We previously predicted that TikTok would cause a commotion in this year’s report on museums’ social media followings. For the third year running, we have added up the total followers for the 100 most-visited museums in our annual attendance survey—previously we included Instagram, Facebook and Twitter followings, but this year we added TikTok to the mix. The result? Surprisingly unremarkable.
The total number of followers on TikTok for all 100 museums is 1.3 million. That is compared to a total of 55.3 million followers on Instagram, 47.3 million on Twitter and 33.6 million on Facebook. The low stats for TikTok are startling when you consider that the platform was the most popular website in the world in 2021, overtaking even Google; it also took the crown of most popular social media site from Facebook, according to the web security and performance company Cloudflare.
TikTok is a high-speed, lo-fi, youthful pool of energy
Museums may be taking their sweet time to sink into the TikTok surge but the tide is surely changing. Last year, Instagram overtook Twitter as the most popular social media platform for museums, but all three platforms surveyed saw growth. This year is a different story. While the top 100 museums on Instagram saw an increase of 900,000 followers this year, the figure is significantly lower than last year’s rise of 30%. And both Twitter and Facebook saw losses of 4.2 million and 2.7 million followers respectively. As the traditional platforms start to shrink, museums will be forced to join sites such as TikTok to find new—and younger—audiences.
So why are museums resisting TikTok? Many are old institutions that take themselves very seriously, while TikTok is a high-speed, lo-fi, youthful pool of energy. “It’s all about not having a media plan,” the community manager at the Palace of Versailles, Thomas Garnier, told Bloomberg. “If you’re not intuitive and spontaneous, it can’t work. I don’t even have a schedule for the month ahead.” Such a way of working is unheard of in the world’s behemoth art museums. But TikTok is setting its sights on culture—it has partnerships with Cannes Film Festival and the Royal Shakespeare Company this year and it worked directly with some of France’s biggest museums for the 2020 #CultureTikTok campaign.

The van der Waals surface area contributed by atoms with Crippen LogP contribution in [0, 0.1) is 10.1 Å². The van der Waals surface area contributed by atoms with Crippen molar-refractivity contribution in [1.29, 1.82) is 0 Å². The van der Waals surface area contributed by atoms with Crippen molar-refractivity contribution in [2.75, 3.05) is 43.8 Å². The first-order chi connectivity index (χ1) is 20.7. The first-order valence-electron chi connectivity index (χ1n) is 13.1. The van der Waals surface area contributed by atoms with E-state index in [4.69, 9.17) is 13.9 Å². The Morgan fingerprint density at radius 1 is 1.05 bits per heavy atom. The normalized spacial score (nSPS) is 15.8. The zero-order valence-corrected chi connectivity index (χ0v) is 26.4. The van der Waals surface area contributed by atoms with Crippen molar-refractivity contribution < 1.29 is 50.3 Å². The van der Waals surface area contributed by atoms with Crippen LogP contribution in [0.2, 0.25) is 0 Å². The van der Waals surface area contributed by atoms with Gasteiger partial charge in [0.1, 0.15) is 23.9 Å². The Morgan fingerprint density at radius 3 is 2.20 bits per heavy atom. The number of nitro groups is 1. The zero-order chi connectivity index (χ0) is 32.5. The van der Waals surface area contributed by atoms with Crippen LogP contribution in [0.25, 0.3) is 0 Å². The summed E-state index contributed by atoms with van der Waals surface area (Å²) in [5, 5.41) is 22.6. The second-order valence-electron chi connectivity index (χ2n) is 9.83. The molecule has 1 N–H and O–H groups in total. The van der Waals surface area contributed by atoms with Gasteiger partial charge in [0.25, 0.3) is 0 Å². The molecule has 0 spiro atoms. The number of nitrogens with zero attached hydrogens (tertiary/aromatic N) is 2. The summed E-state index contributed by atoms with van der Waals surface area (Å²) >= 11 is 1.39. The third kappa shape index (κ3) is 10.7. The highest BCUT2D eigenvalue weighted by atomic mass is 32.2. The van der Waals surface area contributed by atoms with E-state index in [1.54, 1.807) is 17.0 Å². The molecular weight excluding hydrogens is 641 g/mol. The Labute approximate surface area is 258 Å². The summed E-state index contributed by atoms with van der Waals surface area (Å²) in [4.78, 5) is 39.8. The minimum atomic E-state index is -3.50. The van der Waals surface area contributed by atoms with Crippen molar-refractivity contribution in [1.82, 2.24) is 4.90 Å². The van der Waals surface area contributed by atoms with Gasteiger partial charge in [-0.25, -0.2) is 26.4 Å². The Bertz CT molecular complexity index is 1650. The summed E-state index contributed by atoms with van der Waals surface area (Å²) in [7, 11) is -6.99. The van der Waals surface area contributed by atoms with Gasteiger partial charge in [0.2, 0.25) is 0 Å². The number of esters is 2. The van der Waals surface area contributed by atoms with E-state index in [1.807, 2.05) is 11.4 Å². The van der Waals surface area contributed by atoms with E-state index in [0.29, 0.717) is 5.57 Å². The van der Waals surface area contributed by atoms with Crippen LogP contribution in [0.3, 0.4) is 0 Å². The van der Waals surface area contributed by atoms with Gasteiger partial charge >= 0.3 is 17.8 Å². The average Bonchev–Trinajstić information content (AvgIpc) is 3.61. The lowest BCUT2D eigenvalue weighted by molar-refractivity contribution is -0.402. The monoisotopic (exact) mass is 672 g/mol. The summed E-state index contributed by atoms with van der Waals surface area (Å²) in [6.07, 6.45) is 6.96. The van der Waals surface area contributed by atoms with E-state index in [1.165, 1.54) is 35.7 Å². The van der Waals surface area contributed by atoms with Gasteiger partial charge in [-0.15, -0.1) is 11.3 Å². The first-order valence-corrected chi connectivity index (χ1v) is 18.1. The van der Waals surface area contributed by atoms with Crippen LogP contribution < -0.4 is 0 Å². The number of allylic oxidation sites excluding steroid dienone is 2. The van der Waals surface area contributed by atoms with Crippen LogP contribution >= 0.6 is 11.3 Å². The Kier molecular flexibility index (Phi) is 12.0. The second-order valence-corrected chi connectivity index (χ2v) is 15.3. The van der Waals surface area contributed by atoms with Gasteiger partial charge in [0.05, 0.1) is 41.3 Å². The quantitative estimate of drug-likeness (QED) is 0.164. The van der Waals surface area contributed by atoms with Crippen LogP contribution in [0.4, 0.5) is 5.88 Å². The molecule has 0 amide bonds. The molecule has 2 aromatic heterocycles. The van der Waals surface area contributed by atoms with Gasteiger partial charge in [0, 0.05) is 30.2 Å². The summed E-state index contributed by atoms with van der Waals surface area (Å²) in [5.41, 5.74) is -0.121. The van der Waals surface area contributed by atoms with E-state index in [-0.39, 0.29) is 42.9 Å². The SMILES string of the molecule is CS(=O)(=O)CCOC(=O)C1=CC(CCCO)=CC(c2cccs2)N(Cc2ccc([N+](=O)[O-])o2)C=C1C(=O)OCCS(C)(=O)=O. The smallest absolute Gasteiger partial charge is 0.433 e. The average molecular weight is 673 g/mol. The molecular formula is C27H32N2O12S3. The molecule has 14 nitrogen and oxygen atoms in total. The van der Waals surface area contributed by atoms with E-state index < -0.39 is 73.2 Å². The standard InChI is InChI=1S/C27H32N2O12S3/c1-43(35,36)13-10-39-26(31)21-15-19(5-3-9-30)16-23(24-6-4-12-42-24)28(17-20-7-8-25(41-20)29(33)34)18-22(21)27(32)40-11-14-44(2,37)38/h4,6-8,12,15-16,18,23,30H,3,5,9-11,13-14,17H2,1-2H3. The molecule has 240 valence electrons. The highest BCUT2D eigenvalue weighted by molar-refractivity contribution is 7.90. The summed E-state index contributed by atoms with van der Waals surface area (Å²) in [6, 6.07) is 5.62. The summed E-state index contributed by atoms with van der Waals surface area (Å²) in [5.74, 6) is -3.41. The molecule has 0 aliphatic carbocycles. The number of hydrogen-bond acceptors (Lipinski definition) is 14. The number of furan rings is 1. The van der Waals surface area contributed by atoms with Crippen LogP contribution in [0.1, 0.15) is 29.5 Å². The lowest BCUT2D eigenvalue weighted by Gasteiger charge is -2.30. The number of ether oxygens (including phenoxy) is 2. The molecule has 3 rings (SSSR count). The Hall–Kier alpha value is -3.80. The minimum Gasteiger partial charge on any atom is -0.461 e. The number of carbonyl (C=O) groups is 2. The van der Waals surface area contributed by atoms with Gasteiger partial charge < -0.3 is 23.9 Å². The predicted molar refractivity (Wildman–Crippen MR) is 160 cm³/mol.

Some significant TikTok successes can be seen in the data. The Museo Nacional del Prado in Madrid has the biggest following on the platform, with more than 360,000 subscribers. Posting behind-the-scenes videos (mostly in Spanish), the museum’s TikTok credentials see it jump two spots in this year’s top 20 table. Honourable mentions for TikTok prowess also go to the National Gallery in London, the Rijksmuseum in Amsterdam and the Gallerie degli Uffizi in Florence.
One country that seems to have many major museums active on TikTok is Russia. The State Hermitage Museum, the State Russian Museum and the Fabergé Museum, all in St Petersburg, have decent followings and this is likely to grow significantly now that the country has banned Facebook and Instagram. As of 14 March, Russia shut down those apps, citing a decision by their parent company, Meta, to allow posts inciting violence against Russian forces invading Ukraine. Many of the final Instagram posts from Russian museums pointed users to join them on Telegram (an encrypted messaging app, much like WhatsApp) and social media platforms including VKontakte, Odnoklassniki and TikTok.
Elsewhere in the most-followed museums table, very little has changed. The Museum of Modern Art in New York remains number one, and nearly all of the same museums appear on the list. While last year’s mostly double-figured percentage increases in follower numbers reflected the Covid-fuelled digital existence we had all been living, this year’s findings are much more staid. Most museums’ social media followings increased only very slightly—perhaps a reflection on our slow return to the real (museum) world. Could we see an overall loss of followers from some of the top 20 most-followed museums next year? Only time will tell. Tik…Tok…